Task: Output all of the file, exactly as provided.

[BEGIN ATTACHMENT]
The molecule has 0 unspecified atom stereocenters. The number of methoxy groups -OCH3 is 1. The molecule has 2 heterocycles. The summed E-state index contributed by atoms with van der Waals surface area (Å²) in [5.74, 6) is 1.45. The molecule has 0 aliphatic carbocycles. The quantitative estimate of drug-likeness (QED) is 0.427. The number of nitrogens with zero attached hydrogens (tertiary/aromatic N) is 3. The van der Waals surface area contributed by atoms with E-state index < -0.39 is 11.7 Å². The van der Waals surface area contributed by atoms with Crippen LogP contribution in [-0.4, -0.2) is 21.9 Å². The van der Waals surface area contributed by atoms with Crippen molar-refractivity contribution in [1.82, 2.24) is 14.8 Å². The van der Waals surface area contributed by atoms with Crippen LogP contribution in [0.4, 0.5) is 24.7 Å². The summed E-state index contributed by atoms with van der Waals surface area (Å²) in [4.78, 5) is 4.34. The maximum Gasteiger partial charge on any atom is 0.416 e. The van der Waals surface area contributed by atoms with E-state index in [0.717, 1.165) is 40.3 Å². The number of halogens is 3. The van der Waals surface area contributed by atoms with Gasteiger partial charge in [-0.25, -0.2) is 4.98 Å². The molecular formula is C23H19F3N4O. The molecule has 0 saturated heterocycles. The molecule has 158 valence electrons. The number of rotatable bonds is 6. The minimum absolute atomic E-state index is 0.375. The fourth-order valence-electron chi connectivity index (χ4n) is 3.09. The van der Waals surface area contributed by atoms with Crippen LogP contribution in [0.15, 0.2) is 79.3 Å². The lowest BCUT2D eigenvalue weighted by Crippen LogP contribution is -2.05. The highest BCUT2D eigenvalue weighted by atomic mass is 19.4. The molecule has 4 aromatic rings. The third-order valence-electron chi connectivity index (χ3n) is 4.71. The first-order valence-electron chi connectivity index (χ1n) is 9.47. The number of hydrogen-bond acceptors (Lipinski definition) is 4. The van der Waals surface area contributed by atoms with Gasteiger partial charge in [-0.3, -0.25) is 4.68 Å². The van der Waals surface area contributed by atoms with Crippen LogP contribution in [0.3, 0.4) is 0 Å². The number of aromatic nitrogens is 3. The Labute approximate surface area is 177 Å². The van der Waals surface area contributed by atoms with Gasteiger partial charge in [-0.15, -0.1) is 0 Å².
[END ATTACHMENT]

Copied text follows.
The molecule has 0 unspecified atom stereocenters. The number of methoxy groups -OCH3 is 1. The molecule has 2 heterocycles. The summed E-state index contributed by atoms with van der Waals surface area (Å²) in [5.74, 6) is 1.45. The molecule has 0 aliphatic carbocycles. The quantitative estimate of drug-likeness (QED) is 0.427. The number of nitrogens with zero attached hydrogens (tertiary/aromatic N) is 3. The van der Waals surface area contributed by atoms with E-state index < -0.39 is 11.7 Å². The van der Waals surface area contributed by atoms with Crippen LogP contribution in [-0.4, -0.2) is 21.9 Å². The van der Waals surface area contributed by atoms with Crippen molar-refractivity contribution in [1.82, 2.24) is 14.8 Å². The van der Waals surface area contributed by atoms with Crippen LogP contribution in [0.4, 0.5) is 24.7 Å². The summed E-state index contributed by atoms with van der Waals surface area (Å²) in [4.78, 5) is 4.34. The maximum Gasteiger partial charge on any atom is 0.416 e. The van der Waals surface area contributed by atoms with E-state index in [0.717, 1.165) is 40.3 Å². The number of halogens is 3. The van der Waals surface area contributed by atoms with Gasteiger partial charge in [-0.25, -0.2) is 4.98 Å². The molecular formula is C23H19F3N4O. The molecule has 0 saturated heterocycles. The molecule has 158 valence electrons. The number of rotatable bonds is 6. The minimum absolute atomic E-state index is 0.375. The fourth-order valence-electron chi connectivity index (χ4n) is 3.09. The van der Waals surface area contributed by atoms with Crippen LogP contribution in [0.15, 0.2) is 79.3 Å². The lowest BCUT2D eigenvalue weighted by Crippen LogP contribution is -2.05. The highest BCUT2D eigenvalue weighted by atomic mass is 19.4. The molecule has 4 aromatic rings. The third-order valence-electron chi connectivity index (χ3n) is 4.71. The first-order valence-electron chi connectivity index (χ1n) is 9.47. The number of hydrogen-bond acceptors (Lipinski definition) is 4. The van der Waals surface area contributed by atoms with Gasteiger partial charge in [-0.3, -0.25) is 4.68 Å². The van der Waals surface area contributed by atoms with Crippen LogP contribution in [0.3, 0.4) is 0 Å². The number of aromatic nitrogens is 3. The Labute approximate surface area is 177 Å². The van der Waals surface area contributed by atoms with Gasteiger partial charge in [-0.15, -0.1) is 0 Å².